Camden Conference In the World-August 2020
Over the years, the Camden Conference has shown an uncanny ability to select topics in advance that move onto center stage by conference time and linger there for years – lending special relevance to later writings and commentaries by past speakers.
A striking example is the question posed in our 2019 Conference “Is This China’s Century?”. Wu Xinbo, dean of the Institute of International Studies at Fudan University and a 2019 speaker, provided his explanation for Washington’s abrupt closure in July of the Chinese consulate in Houston, Texas. “The US is currently trying very hard to promote a confrontation between Beijing and Washington,” Wu wrote in the Chinese Communist Party daily Global Times. The “China hawks in the White House” are “now trapped in a state of anxiety and craziness in a period of countdown to Nov. 3.” China responded to Washington’s Houston move by closing a US consulate in Chengdu, China.
Wu’s fellow 2019 Conference speaker Robert Daly, director of the Wilson Center’s Kissinger Institute on China, termed Beijing’s response to Washington’s “extremely dangerous” Houston move – it closed the US consulate in Chengdu — “predictable” and “proportionate,” while fretting that the two countries could be “heading toward the dissolution” of formal diplomatic relations. “There is a real threat from China and it needs to be countered,” Daly said on WBUR’s Hear and Now public radio news program, but the risks to the American public of a breakdown in relations are large and real.
Ma Jun, director of China’s non-governmental Institute of Public and Environmental Affairs and yet another 2019 Conference speaker, was interviewed last month by the Australia Broadcasting Corp. on this summer’s heavy flooding along China’s Yangtze River – Asia’s longest — and its relationship to the Three Gorges and other Yangtze dams. The flooding “shows the limitation of depending on major engineering projects for flood control,” he noted. Earlier this summer, in a keynote address to the United Nations Virtual Forum on Responsible Business and Human Rights, Ma advocated for channeling governments’ stimulus spending into energy-efficient and green products and called for more reporting of climate-related risks by corporations and lenders.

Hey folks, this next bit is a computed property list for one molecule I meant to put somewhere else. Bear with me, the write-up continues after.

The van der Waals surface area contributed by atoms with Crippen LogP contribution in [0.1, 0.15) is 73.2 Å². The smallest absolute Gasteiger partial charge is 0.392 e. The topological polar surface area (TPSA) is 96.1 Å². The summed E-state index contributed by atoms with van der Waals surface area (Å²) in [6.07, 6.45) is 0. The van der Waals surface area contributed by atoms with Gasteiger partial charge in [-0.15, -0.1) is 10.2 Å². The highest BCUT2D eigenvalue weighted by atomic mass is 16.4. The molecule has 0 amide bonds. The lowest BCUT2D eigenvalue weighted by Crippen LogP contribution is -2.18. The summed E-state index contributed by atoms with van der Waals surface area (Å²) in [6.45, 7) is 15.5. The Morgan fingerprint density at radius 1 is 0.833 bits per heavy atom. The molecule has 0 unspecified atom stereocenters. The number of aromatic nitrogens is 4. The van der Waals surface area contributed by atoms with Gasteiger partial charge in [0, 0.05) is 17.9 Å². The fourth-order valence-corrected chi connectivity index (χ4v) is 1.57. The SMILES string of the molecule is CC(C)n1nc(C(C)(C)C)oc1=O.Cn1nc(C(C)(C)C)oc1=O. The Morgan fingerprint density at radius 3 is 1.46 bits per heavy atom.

The 2019 Conference Keynote speaker, Martin Jacques, in an interview with the leading Chinese news agency on the decision by his home country of Britain to ban Huawei technology, reiterates his view that China is the crucial player in the global economy and “that will be true on a far greater scale in future.”
The range of influence of many of our past speakers – in this case Cas Mudde, Dutch-born political science professor at the University of Georgia specializing in populism – is truly global. Mudde’s thinking on populism has been used as a basis for analyzing events this summer from India, to South Africa and here in the US. A 2017 Camden Conference speaker, Mudde is also a regular contributor to The Guardian newspaper and late last year came out with a new book The Far Right Today.
Gerald Knaus, founding chairman of the think tank European Stability Initiative, and a prime architect of the 2016 EU-Turkey deal to reduce the flow of refugees into Europe, has also been speaking out on dangers from the Far Right. Last month he wrote that the re-election of Polish President Andrzej Duda represents “an existential threat to the European Union’s legal order.” Like Mudde, Knaus spoke at the 2017 Conference.
Not all the activity by former Conference speakers is so serious and weighty. Kaiser Kuo, a 2019 Conference speaker and regular commentator on technology developments, last month related the history of heavy metal music in China – in which he played a major role — for That’s, a Chinese-owned, English-language online cultural magazine.